Tom Cruise has been in the film business for a long, long time.
The star of classics such as Top Gun, Jerry Maguire, Mission: Impossible and Magnolia has to date appeared in 43 different movies.
His career dates back to Endless Love in 1981 and stretches all the way up to his most recent effort, American Made. Yet there is a persistent problem in all of Cruise's films.
This problem lies in the casting of his female co-stars and more often than not, lovers. Now they are not bad actresses by any stretch of the imagination.
The issue is their age and how Hollywood fails to cast talented actresses after they pass a certain age in their life.
Cruise, now aged 55, is consistently cast alongside much younger women. For instance, Sarah Wright, who plays his wife in American Made is 34, making her 22 years his junior.
To get a better scope of this, Film School Rejects analysed every love interest from a Cruise movie and found some interesting stats.
According to their research, in only nine of Cruise's 43 movies does he not have a discernible partner or female interest. These surprisingly include big hits like War of the Worlds and Interview with a Vampire.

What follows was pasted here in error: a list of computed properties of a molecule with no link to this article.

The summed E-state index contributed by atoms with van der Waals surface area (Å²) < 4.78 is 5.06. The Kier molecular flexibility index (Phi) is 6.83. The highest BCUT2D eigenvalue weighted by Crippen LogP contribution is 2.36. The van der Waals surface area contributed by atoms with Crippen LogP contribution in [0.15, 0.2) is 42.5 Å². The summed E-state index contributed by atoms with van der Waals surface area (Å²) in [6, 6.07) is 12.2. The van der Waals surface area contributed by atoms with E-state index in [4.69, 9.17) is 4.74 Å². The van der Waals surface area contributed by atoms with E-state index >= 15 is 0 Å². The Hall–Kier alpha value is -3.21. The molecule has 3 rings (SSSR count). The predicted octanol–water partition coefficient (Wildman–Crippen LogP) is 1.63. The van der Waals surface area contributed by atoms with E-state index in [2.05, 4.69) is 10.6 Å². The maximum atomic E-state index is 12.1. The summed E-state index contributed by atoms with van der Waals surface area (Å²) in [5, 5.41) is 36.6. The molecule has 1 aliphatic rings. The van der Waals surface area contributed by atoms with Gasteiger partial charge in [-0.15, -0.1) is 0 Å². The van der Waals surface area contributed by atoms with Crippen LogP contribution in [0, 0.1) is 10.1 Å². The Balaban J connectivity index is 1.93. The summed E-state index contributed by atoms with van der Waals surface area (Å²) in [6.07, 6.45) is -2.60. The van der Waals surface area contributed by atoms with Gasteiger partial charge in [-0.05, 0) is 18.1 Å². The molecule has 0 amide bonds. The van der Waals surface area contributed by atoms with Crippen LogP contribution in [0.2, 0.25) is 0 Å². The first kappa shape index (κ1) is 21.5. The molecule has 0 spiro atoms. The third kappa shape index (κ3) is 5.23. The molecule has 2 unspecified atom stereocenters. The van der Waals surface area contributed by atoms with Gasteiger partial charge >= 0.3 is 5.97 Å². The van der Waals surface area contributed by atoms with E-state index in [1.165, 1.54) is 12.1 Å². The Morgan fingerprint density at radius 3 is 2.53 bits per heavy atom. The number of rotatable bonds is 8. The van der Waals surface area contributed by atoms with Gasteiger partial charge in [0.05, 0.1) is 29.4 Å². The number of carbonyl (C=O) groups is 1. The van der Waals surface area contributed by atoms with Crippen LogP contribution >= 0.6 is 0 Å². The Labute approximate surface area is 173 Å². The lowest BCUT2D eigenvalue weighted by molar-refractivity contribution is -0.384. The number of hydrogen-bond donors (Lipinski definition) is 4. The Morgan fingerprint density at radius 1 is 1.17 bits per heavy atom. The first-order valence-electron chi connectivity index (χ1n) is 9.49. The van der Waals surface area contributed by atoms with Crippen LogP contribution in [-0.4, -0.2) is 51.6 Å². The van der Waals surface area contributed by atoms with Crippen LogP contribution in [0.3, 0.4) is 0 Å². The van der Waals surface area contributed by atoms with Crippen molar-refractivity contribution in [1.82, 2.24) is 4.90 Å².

This leaves 34 films to dissect, and in only three of those is he linked to someone older than him.
These movies all occurred during the early years of his career; and include Losin' It, Top Gun and Born on the Fourth of July.
Film School Rejects have placed all their research in to a very handy Google spreadsheet where you can really begin to crunch the numbers.
The significant gaps between Cruise and his female co-stars only began to occur around the turn of the century, when he was placed alongside Thandie Newton in Mission: Impossible II (2000), an actress ten years his junior.
Since then it has only dipped below double figures once, which was with Lara Clarke in Minority Report, who is just six years younger than Cruise.
His last five films have widened the gap, with each female co-star being at least 20 years, or more, younger.
Cruise has only twice been romantically cast with a woman who is the same age as him. Firstly with Demi Moore in A Few Good Men and then Jeanne Tripplehorn in The Firm.
This isn't Cruise's fault, obviously, it displays a bigger problem with Hollywood in general - where women are usually deemed no longer romantic material after they pass their mid-30s.
Further evidence from Timehas shown how men often get more roles and dialogue as they grow older, while opportunities decrease for women in front of the camera.
Using Cruise and his love interests is a great way to show the magnitude of this gender issue, but it remains to seen whether it will ever actually be fixed.
To quote a Tom Cruise movie: Hollywood "You can't handle the truth."